For example, the data carrier above could significantly impede access to Google maps content, making it easier for Apple’s and MS’s maps to reach people, if it wasn’t forced to be fair towards Google, and to carry its data under the same terms as the data of MS or Apple. Or it could allocate only a tiny amount of bandwidth for carrying OpenStreetMap data, favoring commercial services over similar free services. All this would distort the market, and therefore it’s a legal requirement for large operators of anything which is used as infrastructure by others to be fair.

  • http://websitecash.net/ Scott McKirahan

    I don’t use Google because I think their search results are horrible. I don’t like the way Google does lots of things. The HUGE difference between Google and the corporations that people like to use in arguments is that Google does not charge consumers to use its services. Protection laws were put in place to protect consumers. If the consumer feels the results are skewed in Google’s favor, they are free to use something else – just like I do.

  • http://websitecash.net/ Scott McKirahan

    … and slapping the ambiguous “small minded neo conservative” label on someone makes you so much better. In all actuality, I am neither conservative nor liberal. I believe in the power of an individual to make his/her own choices – something the consumer clearly has a right to do here.

    The end user is free to switch their home page to anything they like. They don’t HAVE To search with Google. There are dozens of free alternatives. The consumer is the one who chooses to use Google and pays nothing for that choice.

    In your ideal world, you would tell consumers, “Sorry, you can’t use Google, you have to use Bing or Yahoo (or duckduckgo or whatever). We need to keep things balanced so that all search engines get an equal amount of traffic.” A new search engine starts up, and they automatically get a percentage of all the business from the other search engines.

    Might as well pass that along to every business model, too. Start a new restaurant, get your fair share of business from all of the other restaurants. Forget that it harms those other restaurants and that the consumer may be getting far worse food now.

    Start a new SEO tips website, automatically have traffic re-directed from Search Engine Land to your new site – just to keep things fair. It doesn’t matter if your site sucks. Search Engine Land has gotten too big. The smaller guys need their fair share. Screw the consumer who was free to choose before!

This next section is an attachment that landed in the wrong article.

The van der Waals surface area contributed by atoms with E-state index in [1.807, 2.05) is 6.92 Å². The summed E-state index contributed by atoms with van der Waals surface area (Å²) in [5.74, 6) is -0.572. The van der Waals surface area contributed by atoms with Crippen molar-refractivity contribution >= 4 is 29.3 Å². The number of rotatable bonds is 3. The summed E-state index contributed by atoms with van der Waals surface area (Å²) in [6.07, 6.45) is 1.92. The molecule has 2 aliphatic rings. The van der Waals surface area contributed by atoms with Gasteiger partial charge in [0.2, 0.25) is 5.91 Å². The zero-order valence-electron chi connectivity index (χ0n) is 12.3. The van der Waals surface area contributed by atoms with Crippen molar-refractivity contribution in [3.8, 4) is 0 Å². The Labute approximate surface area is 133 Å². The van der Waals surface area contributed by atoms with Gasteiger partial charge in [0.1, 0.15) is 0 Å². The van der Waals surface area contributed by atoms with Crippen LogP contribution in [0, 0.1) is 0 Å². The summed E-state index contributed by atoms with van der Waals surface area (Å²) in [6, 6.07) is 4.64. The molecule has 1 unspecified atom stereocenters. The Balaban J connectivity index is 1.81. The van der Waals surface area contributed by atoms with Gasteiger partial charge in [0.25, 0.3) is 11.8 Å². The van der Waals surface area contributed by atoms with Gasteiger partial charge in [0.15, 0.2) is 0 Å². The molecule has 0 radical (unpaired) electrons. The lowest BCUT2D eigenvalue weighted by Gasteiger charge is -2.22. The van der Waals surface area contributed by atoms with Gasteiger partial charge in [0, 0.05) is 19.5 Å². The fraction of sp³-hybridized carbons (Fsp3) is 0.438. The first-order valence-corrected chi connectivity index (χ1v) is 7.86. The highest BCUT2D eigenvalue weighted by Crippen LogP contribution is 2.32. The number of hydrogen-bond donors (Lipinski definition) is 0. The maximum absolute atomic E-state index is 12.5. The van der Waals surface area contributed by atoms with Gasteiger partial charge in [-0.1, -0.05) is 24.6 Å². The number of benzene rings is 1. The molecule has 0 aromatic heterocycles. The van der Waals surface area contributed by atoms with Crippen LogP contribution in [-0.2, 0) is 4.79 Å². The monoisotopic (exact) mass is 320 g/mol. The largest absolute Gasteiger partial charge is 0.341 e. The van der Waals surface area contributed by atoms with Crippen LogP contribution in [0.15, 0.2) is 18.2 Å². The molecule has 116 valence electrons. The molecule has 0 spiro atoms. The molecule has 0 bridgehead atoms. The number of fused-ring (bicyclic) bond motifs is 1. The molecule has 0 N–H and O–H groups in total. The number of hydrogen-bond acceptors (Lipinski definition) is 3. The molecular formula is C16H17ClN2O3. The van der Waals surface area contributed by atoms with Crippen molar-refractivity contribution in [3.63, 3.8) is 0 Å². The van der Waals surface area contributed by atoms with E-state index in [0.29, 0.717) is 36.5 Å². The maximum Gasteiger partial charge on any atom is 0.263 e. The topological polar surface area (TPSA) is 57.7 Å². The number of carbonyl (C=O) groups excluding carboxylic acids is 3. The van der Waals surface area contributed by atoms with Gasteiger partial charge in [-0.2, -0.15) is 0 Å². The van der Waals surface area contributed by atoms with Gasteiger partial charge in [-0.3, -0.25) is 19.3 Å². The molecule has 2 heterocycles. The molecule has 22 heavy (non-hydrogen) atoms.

Who gets hurt here really? – The end user who no longer has a choice.

  • Ian Lockwood

    Thanks for telling me what my ideal world would be. :)

    Your highly simplistic description is clearly (a) wrong and (b) unworkable (well, actually it probably is technically possible on the internet, but hey). In fact, it belies the seemingly standard notion amongst neo-cons that anything that isn’t completely laissez faire is communism expressed in its most stereotypical form. Did McCarthyism teach the US nothing!?

    I am simply suggesting that in a monopoly (or duopoly or whatever) situation, the power of companies to distort the market or suffocate competitors has to be checked in some way. Checks and balances – isn’t that what your Constitution is based on?

    Even if Google’s actions are ultimately determined as fair and reasonable, they still warrant investigation if a third party has a legitimate case to make. That might not amount to much more than a cursory check, or it might require a full anti-trust inquiry. Just because Google is free to use doesn’t mean that they don’t have monopolistic power. I certainly agree it makes things more complex than in the case of, say, energy suppliers where consumers are paying for something they cannot live without; but where you have a company with massive resources that enable it to restrict competition in whatever forms (whether that is not showing competitors in search results, lobbying government, or locking Android developers into certain contracts), clearly they cannot be given carte blanche to do as they please.

  • http://websitecash.net/ Scott McKirahan

    Not sure how McCarthyism ever got into this. I have not accused anyone of treason or disloyalty to their government here nor have I accused anyone of being non-patriotic. Sure is a nice buzzword to use, though.

    The U.S. Constitution is based on government checks and balances. Nowhere are checks and balances on businesses discussed.

    Android can choose whatever company they want as their search engine. ISPs can do the same. Perhaps you need to be lashing out at those companies for choosing to use Google.

    And, back to the original context of this post … “DailyMotion boasts 120 million monthly unique visitors and more than 2.5 billion video views per month.”

    We’re not talking about some poor “little guy” here. We’re not talking about a name so obscure that nobody ever heard of them. Why the heck aren’t people just going to Daily Motion’s home page if they want to search Daily Motion videos?

    The same argument can be made by Bing, Yahoo, DuckDuckGo, etc. “Before ANY search results are displayed by Google, our search engines results should be shown (or at least links to our search engines).”

    Heck, I think my websites are FAR better than many of the ones outranking mine. They are bigger companies that have been around longer, though, and are being rewarded for the longevity and (in many cases) paid links they have obtained. Can I sue Google? Can I sue Bing and Yahoo, too? Their job is to bring forth the best search results, after all.

    Where does this end?